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Living with brittle bone disease a daily challenge

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By Barbara Rutledge

She heard it when it happened. Waltavous Massey, 21 months old, was playing on the bed when he fell off. When she heard the crack, Waltavous’ mother, Alexis Massey, wanted to run. Waltavous’s father, Walter Massey, picked him up.

“All I could think about was that my baby had broken his neck and his bone was sticking out,” Alexis said.

But it wasn’t his neck. It was his leg.

The Masseys will likely face similar incidents for years to come. That’s because Waltavous, like his father, has osteogenesis imperfecta (OI), also known as brittle bone disease.

Alexis is protective of her two children, Waltavous and Wyquan, 7.

Either Alexis’ mother or mother-in-law watch Waltavous while she and Walter are at work. She doesn’t feel comfortable putting him in the care of someone not familiar with OI. Even while she’s at work Alexis worries about Waltavous having an accident.

“It’s on my mind all the time,” she said.

So it came as a shock when the Department of Social Services and law enforcement were called to the hospital’s emergency room where the Masseys had taken Waltavous for treatment after his fall.

Medical personnel were concerned because of the nature of the toddler’s injuries.

As she told me her story I listened as I do with everyone who calls with issues, concerns and complaints. During these conservations I size up what we can and can’t do as a newspaper. Are the concerns newsworthy or are they personal feuds with a business or an individual?

I tried to be sympathetic yet objective. She was upset – upset because someone would think that she would hurt her child. I told her that from a third-person point of view that I understand her concern, but at the same time her son’s welfare was the top priority.

Several months ago we published a story about a 1-month-old girl in intensive care with bleeding on the brain. Officials attributed the injury to shaken baby syndrome.

Hospital personnel have both a medical and legal responsibility to report suspicious injuries. Waltavous’ leg fracture fell into that category.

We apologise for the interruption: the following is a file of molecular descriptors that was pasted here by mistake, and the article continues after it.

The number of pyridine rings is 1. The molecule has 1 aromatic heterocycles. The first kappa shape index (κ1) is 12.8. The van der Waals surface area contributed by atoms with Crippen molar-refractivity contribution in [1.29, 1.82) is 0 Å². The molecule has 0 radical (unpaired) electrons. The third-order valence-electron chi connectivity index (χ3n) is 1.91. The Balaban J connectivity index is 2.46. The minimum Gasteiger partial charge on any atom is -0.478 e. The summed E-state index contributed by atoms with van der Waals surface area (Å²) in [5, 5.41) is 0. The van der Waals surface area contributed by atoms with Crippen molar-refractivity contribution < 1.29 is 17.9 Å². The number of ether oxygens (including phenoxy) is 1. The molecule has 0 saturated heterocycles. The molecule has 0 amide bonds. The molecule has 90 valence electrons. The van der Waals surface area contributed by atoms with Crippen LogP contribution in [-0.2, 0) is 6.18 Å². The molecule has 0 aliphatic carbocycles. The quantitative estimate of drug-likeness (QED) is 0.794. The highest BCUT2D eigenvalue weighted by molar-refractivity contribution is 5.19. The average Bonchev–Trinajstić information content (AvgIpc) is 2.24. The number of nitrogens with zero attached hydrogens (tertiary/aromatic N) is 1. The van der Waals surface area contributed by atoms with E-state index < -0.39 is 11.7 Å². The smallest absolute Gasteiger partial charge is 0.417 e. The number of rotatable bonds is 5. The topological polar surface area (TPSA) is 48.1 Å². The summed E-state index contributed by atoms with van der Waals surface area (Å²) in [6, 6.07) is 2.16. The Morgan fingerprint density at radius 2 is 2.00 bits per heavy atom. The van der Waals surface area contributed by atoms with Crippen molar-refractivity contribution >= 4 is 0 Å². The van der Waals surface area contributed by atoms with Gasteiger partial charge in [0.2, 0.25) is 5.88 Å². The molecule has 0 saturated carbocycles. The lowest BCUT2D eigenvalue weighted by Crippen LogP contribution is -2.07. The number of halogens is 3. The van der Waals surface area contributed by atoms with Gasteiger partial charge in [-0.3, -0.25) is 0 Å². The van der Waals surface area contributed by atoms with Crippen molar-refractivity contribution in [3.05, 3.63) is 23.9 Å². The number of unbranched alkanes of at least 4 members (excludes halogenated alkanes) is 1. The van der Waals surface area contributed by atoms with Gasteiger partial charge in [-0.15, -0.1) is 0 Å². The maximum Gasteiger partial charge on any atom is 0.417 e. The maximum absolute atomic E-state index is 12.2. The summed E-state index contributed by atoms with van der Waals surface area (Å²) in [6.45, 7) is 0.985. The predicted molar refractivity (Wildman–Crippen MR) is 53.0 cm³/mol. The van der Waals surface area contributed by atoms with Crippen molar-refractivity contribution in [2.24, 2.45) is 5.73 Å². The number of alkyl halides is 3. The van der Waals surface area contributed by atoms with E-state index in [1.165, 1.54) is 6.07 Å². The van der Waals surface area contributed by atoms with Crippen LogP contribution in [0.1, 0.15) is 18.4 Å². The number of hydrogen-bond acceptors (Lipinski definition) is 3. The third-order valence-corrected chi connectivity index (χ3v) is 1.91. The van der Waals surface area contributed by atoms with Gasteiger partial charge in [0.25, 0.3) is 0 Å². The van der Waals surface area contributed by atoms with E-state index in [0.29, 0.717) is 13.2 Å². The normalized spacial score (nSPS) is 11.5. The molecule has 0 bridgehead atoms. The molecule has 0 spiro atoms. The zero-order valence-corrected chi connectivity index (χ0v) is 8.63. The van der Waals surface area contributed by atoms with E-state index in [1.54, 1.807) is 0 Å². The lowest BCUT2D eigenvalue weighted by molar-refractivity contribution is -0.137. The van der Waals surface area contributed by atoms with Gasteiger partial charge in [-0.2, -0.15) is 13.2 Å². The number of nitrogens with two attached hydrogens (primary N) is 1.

Ginger Wirth, clinical director of Springs Memorial Hospital, said there is a medical obligation to report suspicious injuries.

“Anyone in health care is mandated to protect the patient – be it a child or an adult,” Wirth said. “There’s no vindictiveness, no malice. It’s up to DSS to determine the validity of the claim.”

Janice Chapman, county director for the Lancaster County Department of Social Services, could not verify nor if deny if there was a complaint. But Chapman echoed Wirth’s statement.

“We have to follow the law,” Chapman said. “All the reporter (person making claim) has to do is suspect child abuse or neglect and report in good faith. It doesn’t mean they are always true. But we have to go through the same format with each allegation.”

DSS collects information and determines if there is enough evidence to prove the complaint. Chapman said out of all the complaints, 32 percent are found to be true abuse or neglect cases. An investigation takes about 45 days.

Massey said she is supplying Waltavous’ doctor records and other requested documents.

“I had to be escorted out of the hospital because I was so upset,” she said. “I was in a daze. I couldn’t believe I was accused of hurting my child.”

I felt for this young mother. And I know it was a dilemma for everyone involved.

Even OI physicians and researchers say that OI Type 1 injuries are often confused with child abuse. Waltavous was diagnosed with OI Type 1 at six weeks old.

OI is caused by a genetic defect that affects the body’s ability to make strong bones, according to the Osteogenesis Imperfecta Foundation. A lack of collagen production causes fragile bones that break easily.

The OI Foundation estimates between 20,000 and 50,000 people in the United State have the rare disease.

The Masseys have had to educate themselves about the disease. Wyquan doesn’t have it. Alexis is pregnant and knows there is a possibility this child, like his father and brother, will also have this rare disease.

Walter, who works for the city of Lancaster, has had to deal with OI for most of his life.

Alexis said her 25-year-old husband has had numerous broken bones and has pins in his knees.

Having to contend with Waltavous’ disease and his preponderance to fractures is frustrating for the Masseys.

It is also deja vu.

“It’s like we are reliving his (Walter’s) nightmare,” she said.

It is hard not to be sympathetic to the Masseys. And health officials have a job to do. But they all have the same goal.

Responsible parents plus responsible health-care folks equal a protected child.

That’s an equation you can’t argue with.